Serial Case of Twiddler Syndrome
Background: Twiddler syndrome is an infrequent but potentially dangerous complication of device therapy for dysrhythmias. This syndrome results from manipulation of implanted pulse generator by the patient, leading to traction and subsequent lead dislodgement. It can also occur spontaneously. It has been increasingly reported with pacemaker or implantable cardioverter-defibrillators (ICDs). In this reports, we describe two patients with Twiddler syndrome with substantial retraction of their lead who denied any manipulation of their device.
Case Illustration: The first patient was a 56 year-old man with single-chamber ICD due to dilated cardiomyopathy (DCM) with congestive heart failure and severe systolic left ventricular dysfunction (ejection fraction 18%). The dislodged lead causing rhythmical twitching of left pectoral muscles and abdominal pulsations. The second patient was a 69 year-old man with dual-chamber pacemaker due to total atrioventricular block with normal systolic left ventricular function (ejection fraction 70%). It manifested as dyspnea on effort, and he also underwent pacemaker implantation. They underwent primary devices implantation at April 2016 and reposition of generators and its leads in December 2016. The first and second patients denied of manipulating the generator of ICD or pacemaker and rotated their left arm and right arm, respectively, after implantation.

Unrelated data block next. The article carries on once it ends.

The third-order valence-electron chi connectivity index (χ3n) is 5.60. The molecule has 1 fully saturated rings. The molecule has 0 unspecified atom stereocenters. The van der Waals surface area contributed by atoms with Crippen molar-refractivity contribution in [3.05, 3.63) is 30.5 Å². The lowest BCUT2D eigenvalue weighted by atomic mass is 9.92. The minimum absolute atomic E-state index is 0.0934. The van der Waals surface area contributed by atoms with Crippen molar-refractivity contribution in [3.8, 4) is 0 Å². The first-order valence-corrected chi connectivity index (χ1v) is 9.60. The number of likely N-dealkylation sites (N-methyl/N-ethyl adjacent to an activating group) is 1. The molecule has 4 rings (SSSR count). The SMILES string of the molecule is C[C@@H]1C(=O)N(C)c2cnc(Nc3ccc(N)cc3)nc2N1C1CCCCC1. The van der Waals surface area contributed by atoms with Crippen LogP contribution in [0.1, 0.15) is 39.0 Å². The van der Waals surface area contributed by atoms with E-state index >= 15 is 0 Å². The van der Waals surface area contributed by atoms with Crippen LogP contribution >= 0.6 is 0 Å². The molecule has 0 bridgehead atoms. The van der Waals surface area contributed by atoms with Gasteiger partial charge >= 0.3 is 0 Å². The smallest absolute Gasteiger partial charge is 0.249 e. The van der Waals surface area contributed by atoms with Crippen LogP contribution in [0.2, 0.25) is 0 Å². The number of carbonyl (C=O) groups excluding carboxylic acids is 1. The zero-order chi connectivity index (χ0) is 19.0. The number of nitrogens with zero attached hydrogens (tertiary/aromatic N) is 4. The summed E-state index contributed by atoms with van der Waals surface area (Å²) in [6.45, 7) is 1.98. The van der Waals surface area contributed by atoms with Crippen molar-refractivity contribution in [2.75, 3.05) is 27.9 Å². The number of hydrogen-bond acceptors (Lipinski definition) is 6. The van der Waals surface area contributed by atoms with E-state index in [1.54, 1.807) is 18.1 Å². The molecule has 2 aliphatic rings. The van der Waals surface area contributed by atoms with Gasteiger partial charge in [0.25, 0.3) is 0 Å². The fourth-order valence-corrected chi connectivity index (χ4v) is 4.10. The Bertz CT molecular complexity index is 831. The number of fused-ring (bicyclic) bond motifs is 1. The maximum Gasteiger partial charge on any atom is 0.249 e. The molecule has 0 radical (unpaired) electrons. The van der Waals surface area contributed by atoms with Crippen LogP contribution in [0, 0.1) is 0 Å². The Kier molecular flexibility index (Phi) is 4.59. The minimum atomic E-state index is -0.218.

Summary: Other unconscious arm abduction during sleep or increased muscular activity of the shoulder and arm might have led to repetitive motions within the pocket and dislodge the device. Adequate individualized patient and family education and regular evaluation every 6 month of the leads position with fluoroscopy or chest X-ray is advisable.
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